VIDEO Do You Believe Christian Movie 2015

Mar 28, 2017

When a Pastor is shaken by the visible faith of a street corner Preacher, he is reminded that true belief always requires action. His response ignites a journey that impacts everyone it touches in ways that only God could orchestrate.
Starring, Mira Sorvino, Sean Astin and Alexa Penavega.

Blink and Think of God

He shielded him and cared for him; he guarded him as the apple of his eye. Deuteronomy 32:10

“God is like an eyelid,” my friend Ryley said, and I blinked in surprise. What could she mean by that?

“Tell me more,” I replied. Together, we had been studying surprising pictures of God in the Bible, things like God as a laboring mother (Isa. 42:14) or as a beekeeper (7:18), but this one was new to me. Ryley pointed me to Deuteronomy 32, where Moses praises the way God takes care of His people. Verse 10 says that God shields and protects His people, guarding them “as the apple of his eye.”

God shields and protects His people.

But the word we translate apple, Ryley told me, literally means pupil. And what encircles and guards the pupil? The eyelid, of course! God is like the eyelid, which instinctively protects the tender eye. The eyelid guards the eye from danger, and by blinking helps remove dirt or dust. It keeps sweat out of the eye. It lubricates the eyeball, keeping it healthy. It closes, allowing rest.

As I considered the picture of God as an eyelid, I couldn’t help but thank God for the many metaphors He’s given us to help us understand His love for us. When we close our eyes at night and open them in the morning, we can think of God, and praise Him for His tender protection and care for us.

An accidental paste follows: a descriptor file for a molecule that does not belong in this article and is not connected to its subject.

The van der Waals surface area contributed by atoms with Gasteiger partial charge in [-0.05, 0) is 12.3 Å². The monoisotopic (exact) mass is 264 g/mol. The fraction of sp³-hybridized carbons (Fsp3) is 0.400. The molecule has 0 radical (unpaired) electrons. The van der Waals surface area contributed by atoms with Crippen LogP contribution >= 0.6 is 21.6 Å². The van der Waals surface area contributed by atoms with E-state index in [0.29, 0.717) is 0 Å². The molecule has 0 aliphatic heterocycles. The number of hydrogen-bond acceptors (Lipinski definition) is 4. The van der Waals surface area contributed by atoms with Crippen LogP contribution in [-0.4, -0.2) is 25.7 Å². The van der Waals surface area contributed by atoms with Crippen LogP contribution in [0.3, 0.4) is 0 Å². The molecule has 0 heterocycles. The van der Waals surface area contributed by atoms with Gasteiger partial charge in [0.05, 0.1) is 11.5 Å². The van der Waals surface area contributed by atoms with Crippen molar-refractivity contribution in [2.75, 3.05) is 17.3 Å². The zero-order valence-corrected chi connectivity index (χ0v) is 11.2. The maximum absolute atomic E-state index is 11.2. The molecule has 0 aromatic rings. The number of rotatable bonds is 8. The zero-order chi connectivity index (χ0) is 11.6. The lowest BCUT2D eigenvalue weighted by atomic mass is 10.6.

Thank You, God, for using surprising metaphors to help us understand You better. Thanks for guarding us just as the eyelid guards the eye.

When you blink, remember to thank God for His protection.

INSIGHT:Jesus Himself verifies the truth of God’s protection when He tells us not to worry about our lives: “Are not two sparrows sold for a penny? Yet not one of them will fall to the ground outside your Father’s care. . . . You are worth more than many sparrows” (Matt. 10:29–31; Luke 12:1–6).

In what situation do you need to remember that God protects and provides? How can you remind yourself and others of our worth in God’s eyes?

 

In the Fullness of Time

Galatians 4:4-5

In eternity past, the Father, Son, and Holy Spirit planned and created heaven and earth. Yet even before Adam breathed his first breath, the Lord knew sin would enter the world, causing mankind to be separated from Him. However, a plan for our redemption was already in place, and in the fullness of time, the Son of God came as a baby and lived on the earth.

The Lord doesn’t do anything haphazardly. Every plan of His is predetermined and meticulously carried out at just the right time. And this truth doesn’t apply to just the big events in human history. Since He has a specific plan for every believer, He works to accomplish His goals in each Christian’s life. He ordained the day of our birth, has complete knowledge of what each day will hold, and knows how long we’ll live on this earth. And just as He did when Christ was born, God will, in the fullness of time, execute each part of His will for your life and mine.